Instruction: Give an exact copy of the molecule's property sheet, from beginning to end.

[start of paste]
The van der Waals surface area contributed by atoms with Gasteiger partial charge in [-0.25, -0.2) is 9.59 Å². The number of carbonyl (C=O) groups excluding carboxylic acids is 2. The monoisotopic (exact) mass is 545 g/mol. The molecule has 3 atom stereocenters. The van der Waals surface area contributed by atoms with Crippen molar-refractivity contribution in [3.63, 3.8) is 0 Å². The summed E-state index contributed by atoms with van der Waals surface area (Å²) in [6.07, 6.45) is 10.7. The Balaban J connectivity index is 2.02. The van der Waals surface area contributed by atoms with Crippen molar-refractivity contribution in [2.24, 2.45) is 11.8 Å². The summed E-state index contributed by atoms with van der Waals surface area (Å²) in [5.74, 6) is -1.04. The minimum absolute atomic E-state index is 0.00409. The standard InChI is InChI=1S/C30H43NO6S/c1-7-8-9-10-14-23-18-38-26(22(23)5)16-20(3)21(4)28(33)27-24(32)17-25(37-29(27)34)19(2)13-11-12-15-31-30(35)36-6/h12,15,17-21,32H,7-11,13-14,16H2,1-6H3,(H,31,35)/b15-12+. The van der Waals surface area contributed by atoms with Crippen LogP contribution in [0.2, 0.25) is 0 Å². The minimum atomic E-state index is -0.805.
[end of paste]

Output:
The van der Waals surface area contributed by atoms with Gasteiger partial charge in [-0.25, -0.2) is 9.59 Å². The number of carbonyl (C=O) groups excluding carboxylic acids is 2. The monoisotopic (exact) mass is 545 g/mol. The molecule has 3 atom stereocenters. The van der Waals surface area contributed by atoms with Crippen molar-refractivity contribution in [3.63, 3.8) is 0 Å². The summed E-state index contributed by atoms with van der Waals surface area (Å²) in [6.07, 6.45) is 10.7. The Balaban J connectivity index is 2.02. The van der Waals surface area contributed by atoms with Crippen molar-refractivity contribution in [2.24, 2.45) is 11.8 Å². The summed E-state index contributed by atoms with van der Waals surface area (Å²) in [5.74, 6) is -1.04. The minimum absolute atomic E-state index is 0.00409. The standard InChI is InChI=1S/C30H43NO6S/c1-7-8-9-10-14-23-18-38-26(22(23)5)16-20(3)21(4)28(33)27-24(32)17-25(37-29(27)34)19(2)13-11-12-15-31-30(35)36-6/h12,15,17-21,32H,7-11,13-14,16H2,1-6H3,(H,31,35)/b15-12+. The van der Waals surface area contributed by atoms with Crippen LogP contribution in [0.2, 0.25) is 0 Å². The minimum atomic E-state index is -0.805.